Foreign: An account is not a foreign account under the FBAR rules if it is maintained with a financial institution located in the U.S. For example, if you purchase a foreign security through a U.S. account maintained with a securities broker, you will not have an FBAR filing requirement.
Financial account: This broadly includes any bank, securities, derivatives, foreign mutual fund or other financial instruments account (including any savings and demand deposits, checking accounts, certificates of deposit, or other account maintained with an institution engaged in the business of banking). Financial accounts also include an account with a person that is in the business of accepting deposits as a financial agency (defined as “a person acting for a person as a financial institution, bailee, depository trustee, or agent, or acting in a similar way related to money, credit, securities, gold, or a transaction in money, credit, securities, or gold”), or a person that acts as a broker or dealer for futures or option transactions in any commodity or is subject to the rules of a commodity exchange or association.
An account with a foreign mutual fund or similar pooled fund which issues shares available to the general public that have a regular net assets value determination and regular redemptions are also reportable.
Observation: Most, if not all, investments in foreign private funds – such as hedge funds and private equity funds – held by U.S. persons do not involve reportable foreign financial accounts, unless a U.S. investor owns greater than a 50% interest in such a fund which itself holds a foreign bank or other financial account. However, the Treasury Department has reserved the right to issue regulations in future on such funds.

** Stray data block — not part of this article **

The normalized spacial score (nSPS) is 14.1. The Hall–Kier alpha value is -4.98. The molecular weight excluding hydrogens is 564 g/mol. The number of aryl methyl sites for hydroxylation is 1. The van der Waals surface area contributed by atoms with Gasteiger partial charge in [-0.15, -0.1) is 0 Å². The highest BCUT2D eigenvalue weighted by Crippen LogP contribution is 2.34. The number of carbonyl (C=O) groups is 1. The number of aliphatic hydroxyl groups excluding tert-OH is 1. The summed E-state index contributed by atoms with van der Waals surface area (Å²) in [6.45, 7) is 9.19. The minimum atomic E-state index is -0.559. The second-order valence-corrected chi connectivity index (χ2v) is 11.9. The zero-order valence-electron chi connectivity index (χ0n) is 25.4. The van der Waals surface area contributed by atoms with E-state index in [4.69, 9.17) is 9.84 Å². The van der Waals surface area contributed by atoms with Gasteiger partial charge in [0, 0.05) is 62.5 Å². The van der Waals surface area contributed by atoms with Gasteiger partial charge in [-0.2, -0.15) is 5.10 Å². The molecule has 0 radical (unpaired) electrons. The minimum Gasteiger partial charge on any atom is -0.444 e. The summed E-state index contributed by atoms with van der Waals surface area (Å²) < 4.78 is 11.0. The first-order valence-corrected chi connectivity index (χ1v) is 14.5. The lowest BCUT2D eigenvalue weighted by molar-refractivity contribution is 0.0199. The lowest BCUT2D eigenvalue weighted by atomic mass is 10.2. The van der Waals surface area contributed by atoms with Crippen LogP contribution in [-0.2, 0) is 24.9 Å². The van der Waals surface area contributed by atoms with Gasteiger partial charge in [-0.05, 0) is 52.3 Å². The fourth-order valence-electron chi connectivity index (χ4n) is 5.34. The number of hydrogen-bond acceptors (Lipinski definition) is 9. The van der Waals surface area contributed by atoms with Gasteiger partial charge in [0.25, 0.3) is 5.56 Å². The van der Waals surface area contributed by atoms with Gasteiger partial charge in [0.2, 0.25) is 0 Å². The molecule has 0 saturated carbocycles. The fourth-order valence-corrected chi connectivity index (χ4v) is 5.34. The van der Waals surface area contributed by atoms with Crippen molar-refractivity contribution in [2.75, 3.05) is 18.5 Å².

U.S. persons do not have an FBAR filing requirement with respect to assets held in an omnibus account (i.e., an account created by a U.S. custodian where cash and securities are pooled in a non-U.S. account to hold assets of multiple investors) which is maintained through a U.S. global custodian bank, unless the custody arrangement permits the U.S. person to directly access its foreign holdings maintained in the account.
Foreign life insurance and annuity policies with a cash value are also covered under the recently revised rules and reportable by the policy holder.
Financial interest in an account: This includes being the owner of record or having legal title, even if acting as an agent, nominee, or in some other capacity on behalf of a U.S. person. A U.S. person also has a financial interest in an account held by a corporation in which that person owns, directly or indirectly, more than 50% of the total voting power or value of shares; a partnership in which the U.S. person owns an interest of more than 50% in the capital or profits; or a trust if the U.S. person is the trust grantor and the trust grantor has an ownership interest in the account for federal income tax purposes (i.e., the trust is a grantor trust); a trust in which a U.S. person either has a present beneficial interest in more than 50% of the assets or from which such person receives more than 50% of the current income. Anti-abuse rules apply when a U.S. person causes an entity to be created for a purpose of evading the FBAR requirements.